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Restoration of a small, shallow, eutrophic lake by submerged aeration and comparison with a similar lake




Zhang, Xiaoju, author
Roesner, Larry, advisor
Sharvelle, Sybil, committee member
Carlson, Kenneth, committee member
Catton, Kimberly, committee member
Stednick, John, committee member

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A submerged aeration system was introduced to Fossil Creek Lake, a small scale, shallow, eutrophic, very hard water lake, to increase hypolimnetic dissolved oxygen levels, prevent thermal stratification and improve water quality. There has been a long-standing concentration of research effort on aeration systems in deep water lakes, but very little attention has been paid to urban shallow lakes. This research describes the investigation of physical, chemical and biological parameters of the lake before and after aeration. The aeration system gradually and permanently improved the water quality of the entire lake and eliminated many undesirable lake conditions. With the destratification caused by the aeration system, the bottom water dissolved oxygen concentrations increased significantly (p<0.05) from less than 1 mg L-1 to above 4 mg L-1. Furthermore, the vertical variations of many water quality parameters have been significantly reduced with the complete mixing of the entire lake, which are: pH, specific conductance, nutrients, chlorophyll a, alkalinity, total suspended solids, sulfate, and hardness. However, limiting nutrient, trophic status and water clarity of the lake were barely affected by the aeration system. Multiple years of continuous aeration on this lake may be necessary to achieve a lower trophic condition. In addition, this research also discusses sources of extremely high sulfate and sulfide levels of Fossil Creek Lake and provides aeration startup recommendations for lakes with high sulfide concentrations. In this study, the water quality parameters, trophic status and nutrient mass balance of Fossil Creek Lake were compared with Sheldon Lake from April to December in 2010 and 2011, a turbid, phytoplankton-dominated lake, which is restored by submerged aeration after bottom sediment removal. Monthly mean values of temperature and dissolved oxygen, as well as monthly mean total alkalinity, total inorganic carbon, total organic carbon, orthophosphate and total nitrogen concentrations showed similar distributions in the two lakes. However, the total suspended solids and chlorophyll a concentrations were significantly (p<0.05) higher in Sheldon Lake than those in Fossil Creek Lake. In addition, the Secchi disk transparency of Sheldon Lake rarely exceeded 0.5 m, which was lower than Fossil Creek Lake (>1m). Models relating water clarity to monitored water quality parameters over a period of 2 years are developed in both lakes. In Fossil Creek Lake, the water clarity is not only significantly related with inorganic carbon, nitrogen and orthophosphate, but also hardness, alkalinity, total suspended solids and chlorophyll a concentrations. But in Sheldon Lake, the lake clarity is only significantly related to two parameters, which are total suspended solids and chlorophyll a concentrations.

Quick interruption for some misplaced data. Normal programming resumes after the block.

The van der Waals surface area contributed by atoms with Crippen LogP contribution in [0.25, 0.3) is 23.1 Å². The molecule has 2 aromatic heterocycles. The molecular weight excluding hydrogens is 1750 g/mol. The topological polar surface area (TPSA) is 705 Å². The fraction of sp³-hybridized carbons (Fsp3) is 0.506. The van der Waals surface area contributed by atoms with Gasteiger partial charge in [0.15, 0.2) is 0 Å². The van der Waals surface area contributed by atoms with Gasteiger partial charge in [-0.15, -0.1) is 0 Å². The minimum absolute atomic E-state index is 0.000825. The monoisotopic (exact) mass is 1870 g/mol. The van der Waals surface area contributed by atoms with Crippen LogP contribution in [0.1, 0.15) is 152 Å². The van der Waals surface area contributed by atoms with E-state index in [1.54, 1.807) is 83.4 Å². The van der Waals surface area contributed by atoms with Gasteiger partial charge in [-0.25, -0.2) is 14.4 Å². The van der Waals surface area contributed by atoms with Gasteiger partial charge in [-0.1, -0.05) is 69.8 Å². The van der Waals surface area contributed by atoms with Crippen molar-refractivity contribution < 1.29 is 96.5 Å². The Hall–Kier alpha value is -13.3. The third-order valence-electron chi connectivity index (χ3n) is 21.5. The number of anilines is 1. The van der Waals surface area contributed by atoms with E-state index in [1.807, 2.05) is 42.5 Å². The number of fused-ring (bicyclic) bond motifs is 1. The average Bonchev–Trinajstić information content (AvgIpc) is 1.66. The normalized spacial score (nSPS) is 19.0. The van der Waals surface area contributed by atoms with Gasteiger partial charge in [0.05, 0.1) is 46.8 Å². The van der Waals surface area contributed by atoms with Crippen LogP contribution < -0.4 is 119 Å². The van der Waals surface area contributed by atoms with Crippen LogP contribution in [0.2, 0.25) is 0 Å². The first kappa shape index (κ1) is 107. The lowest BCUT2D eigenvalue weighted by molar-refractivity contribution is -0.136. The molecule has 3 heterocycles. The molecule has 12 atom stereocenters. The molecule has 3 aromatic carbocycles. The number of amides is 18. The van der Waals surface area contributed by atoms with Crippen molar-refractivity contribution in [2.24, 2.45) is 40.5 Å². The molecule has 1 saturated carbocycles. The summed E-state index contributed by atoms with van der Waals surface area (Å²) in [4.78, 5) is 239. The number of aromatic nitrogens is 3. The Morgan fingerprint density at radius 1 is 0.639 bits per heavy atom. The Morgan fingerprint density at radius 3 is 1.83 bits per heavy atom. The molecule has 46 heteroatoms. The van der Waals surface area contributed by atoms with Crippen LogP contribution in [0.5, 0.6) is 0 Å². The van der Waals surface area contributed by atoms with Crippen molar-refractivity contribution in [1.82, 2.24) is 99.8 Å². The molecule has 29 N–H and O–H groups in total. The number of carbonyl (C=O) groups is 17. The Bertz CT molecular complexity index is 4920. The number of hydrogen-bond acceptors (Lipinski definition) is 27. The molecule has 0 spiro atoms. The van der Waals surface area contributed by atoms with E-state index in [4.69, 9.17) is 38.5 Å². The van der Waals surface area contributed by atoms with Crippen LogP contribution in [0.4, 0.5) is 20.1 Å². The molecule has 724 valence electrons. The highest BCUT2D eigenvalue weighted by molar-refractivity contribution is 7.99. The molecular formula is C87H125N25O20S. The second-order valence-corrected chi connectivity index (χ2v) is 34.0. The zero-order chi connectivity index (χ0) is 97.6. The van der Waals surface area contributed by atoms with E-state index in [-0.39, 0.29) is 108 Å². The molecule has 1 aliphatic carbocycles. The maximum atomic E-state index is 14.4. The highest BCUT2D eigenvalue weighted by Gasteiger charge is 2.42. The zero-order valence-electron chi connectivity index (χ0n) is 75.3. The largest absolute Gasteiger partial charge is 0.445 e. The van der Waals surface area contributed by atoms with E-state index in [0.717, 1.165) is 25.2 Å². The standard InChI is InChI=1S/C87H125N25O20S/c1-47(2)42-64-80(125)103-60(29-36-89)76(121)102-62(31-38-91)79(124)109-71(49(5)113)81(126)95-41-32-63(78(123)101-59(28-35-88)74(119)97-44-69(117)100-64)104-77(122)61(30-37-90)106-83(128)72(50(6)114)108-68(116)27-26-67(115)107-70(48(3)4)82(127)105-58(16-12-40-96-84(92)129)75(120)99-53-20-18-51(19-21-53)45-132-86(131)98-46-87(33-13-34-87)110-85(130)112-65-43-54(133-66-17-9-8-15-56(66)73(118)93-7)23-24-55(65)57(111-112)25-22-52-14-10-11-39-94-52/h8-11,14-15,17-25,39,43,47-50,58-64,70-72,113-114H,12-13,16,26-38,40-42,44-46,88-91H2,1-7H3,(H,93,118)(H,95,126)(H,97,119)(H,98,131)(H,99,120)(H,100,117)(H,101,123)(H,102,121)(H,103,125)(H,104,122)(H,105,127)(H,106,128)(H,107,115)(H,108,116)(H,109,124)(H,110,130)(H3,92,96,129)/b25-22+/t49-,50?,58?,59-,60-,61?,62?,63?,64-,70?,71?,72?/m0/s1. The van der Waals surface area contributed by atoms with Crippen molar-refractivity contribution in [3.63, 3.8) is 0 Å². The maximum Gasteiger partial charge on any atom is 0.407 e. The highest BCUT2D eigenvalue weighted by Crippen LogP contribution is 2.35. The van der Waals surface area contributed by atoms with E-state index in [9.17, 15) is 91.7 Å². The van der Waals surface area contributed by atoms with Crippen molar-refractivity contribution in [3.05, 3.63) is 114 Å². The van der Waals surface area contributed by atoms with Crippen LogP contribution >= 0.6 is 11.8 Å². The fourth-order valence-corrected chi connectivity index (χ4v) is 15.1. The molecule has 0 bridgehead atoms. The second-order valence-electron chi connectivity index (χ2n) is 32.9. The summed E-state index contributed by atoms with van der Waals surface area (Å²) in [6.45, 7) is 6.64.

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hydrogen sulfide
submerged aeration
nutrient balance
lake restoration
water quality


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